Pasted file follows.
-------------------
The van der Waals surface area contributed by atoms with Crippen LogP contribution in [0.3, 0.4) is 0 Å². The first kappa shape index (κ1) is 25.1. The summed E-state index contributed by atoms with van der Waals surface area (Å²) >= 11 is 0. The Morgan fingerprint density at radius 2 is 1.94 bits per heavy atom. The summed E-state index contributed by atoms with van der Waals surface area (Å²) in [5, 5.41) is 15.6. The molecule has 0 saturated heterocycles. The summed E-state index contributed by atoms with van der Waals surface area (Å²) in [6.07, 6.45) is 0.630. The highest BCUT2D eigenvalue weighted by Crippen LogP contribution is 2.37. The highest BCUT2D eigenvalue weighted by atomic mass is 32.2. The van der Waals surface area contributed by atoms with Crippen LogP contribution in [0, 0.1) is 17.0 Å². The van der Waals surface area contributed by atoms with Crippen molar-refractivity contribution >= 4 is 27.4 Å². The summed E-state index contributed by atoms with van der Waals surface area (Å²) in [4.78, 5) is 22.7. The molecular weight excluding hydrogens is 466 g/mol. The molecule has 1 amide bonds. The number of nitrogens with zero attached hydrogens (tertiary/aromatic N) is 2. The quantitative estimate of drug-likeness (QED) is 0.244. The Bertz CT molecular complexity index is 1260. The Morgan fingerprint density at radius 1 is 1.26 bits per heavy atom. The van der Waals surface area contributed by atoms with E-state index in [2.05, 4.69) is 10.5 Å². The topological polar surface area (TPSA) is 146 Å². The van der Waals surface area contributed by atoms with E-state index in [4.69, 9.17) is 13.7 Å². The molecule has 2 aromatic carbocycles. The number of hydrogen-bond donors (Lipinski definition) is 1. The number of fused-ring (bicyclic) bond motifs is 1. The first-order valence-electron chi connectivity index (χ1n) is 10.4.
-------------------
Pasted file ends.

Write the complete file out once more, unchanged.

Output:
The van der Waals surface area contributed by atoms with Crippen LogP contribution in [0.3, 0.4) is 0 Å². The first kappa shape index (κ1) is 25.1. The summed E-state index contributed by atoms with van der Waals surface area (Å²) >= 11 is 0. The Morgan fingerprint density at radius 2 is 1.94 bits per heavy atom. The summed E-state index contributed by atoms with van der Waals surface area (Å²) in [5, 5.41) is 15.6. The molecule has 0 saturated heterocycles. The summed E-state index contributed by atoms with van der Waals surface area (Å²) in [6.07, 6.45) is 0.630. The highest BCUT2D eigenvalue weighted by Crippen LogP contribution is 2.37. The highest BCUT2D eigenvalue weighted by atomic mass is 32.2. The van der Waals surface area contributed by atoms with Crippen LogP contribution in [0, 0.1) is 17.0 Å². The van der Waals surface area contributed by atoms with Crippen molar-refractivity contribution >= 4 is 27.4 Å². The summed E-state index contributed by atoms with van der Waals surface area (Å²) in [4.78, 5) is 22.7. The molecular weight excluding hydrogens is 466 g/mol. The molecule has 1 amide bonds. The number of nitrogens with zero attached hydrogens (tertiary/aromatic N) is 2. The quantitative estimate of drug-likeness (QED) is 0.244. The Bertz CT molecular complexity index is 1260. The Morgan fingerprint density at radius 1 is 1.26 bits per heavy atom. The van der Waals surface area contributed by atoms with E-state index in [2.05, 4.69) is 10.5 Å². The topological polar surface area (TPSA) is 146 Å². The van der Waals surface area contributed by atoms with E-state index in [4.69, 9.17) is 13.7 Å². The molecule has 2 aromatic carbocycles. The number of hydrogen-bond donors (Lipinski definition) is 1. The number of fused-ring (bicyclic) bond motifs is 1. The first-order valence-electron chi connectivity index (χ1n) is 10.4.